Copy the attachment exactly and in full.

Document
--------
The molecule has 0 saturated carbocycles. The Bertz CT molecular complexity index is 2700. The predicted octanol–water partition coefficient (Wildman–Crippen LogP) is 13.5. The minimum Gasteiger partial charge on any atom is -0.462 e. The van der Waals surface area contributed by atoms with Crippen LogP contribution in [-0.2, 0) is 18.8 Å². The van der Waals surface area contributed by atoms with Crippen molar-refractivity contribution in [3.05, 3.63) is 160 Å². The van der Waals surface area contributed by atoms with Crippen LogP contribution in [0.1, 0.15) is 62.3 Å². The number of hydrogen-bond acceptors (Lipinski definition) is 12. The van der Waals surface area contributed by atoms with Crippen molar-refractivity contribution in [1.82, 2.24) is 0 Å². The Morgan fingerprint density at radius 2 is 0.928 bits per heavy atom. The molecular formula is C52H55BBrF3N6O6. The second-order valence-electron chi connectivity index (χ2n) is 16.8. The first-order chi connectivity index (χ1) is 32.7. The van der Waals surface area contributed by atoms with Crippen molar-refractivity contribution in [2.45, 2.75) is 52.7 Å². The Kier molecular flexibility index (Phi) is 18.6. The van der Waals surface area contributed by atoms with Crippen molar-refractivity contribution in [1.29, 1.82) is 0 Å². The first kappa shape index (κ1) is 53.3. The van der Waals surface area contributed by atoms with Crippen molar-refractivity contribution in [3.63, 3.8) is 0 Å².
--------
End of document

The molecule has 0 saturated carbocycles. The Bertz CT molecular complexity index is 2700. The predicted octanol–water partition coefficient (Wildman–Crippen LogP) is 13.5. The minimum Gasteiger partial charge on any atom is -0.462 e. The van der Waals surface area contributed by atoms with Crippen LogP contribution in [-0.2, 0) is 18.8 Å². The van der Waals surface area contributed by atoms with Crippen molar-refractivity contribution in [3.05, 3.63) is 160 Å². The van der Waals surface area contributed by atoms with Crippen LogP contribution in [0.1, 0.15) is 62.3 Å². The number of hydrogen-bond acceptors (Lipinski definition) is 12. The van der Waals surface area contributed by atoms with Crippen molar-refractivity contribution in [1.82, 2.24) is 0 Å². The Morgan fingerprint density at radius 2 is 0.928 bits per heavy atom. The molecular formula is C52H55BBrF3N6O6. The second-order valence-electron chi connectivity index (χ2n) is 16.8. The first-order chi connectivity index (χ1) is 32.7. The van der Waals surface area contributed by atoms with Crippen molar-refractivity contribution in [2.45, 2.75) is 52.7 Å². The Kier molecular flexibility index (Phi) is 18.6. The van der Waals surface area contributed by atoms with Crippen molar-refractivity contribution in [1.29, 1.82) is 0 Å². The first kappa shape index (κ1) is 53.3. The van der Waals surface area contributed by atoms with Crippen molar-refractivity contribution in [3.63, 3.8) is 0 Å².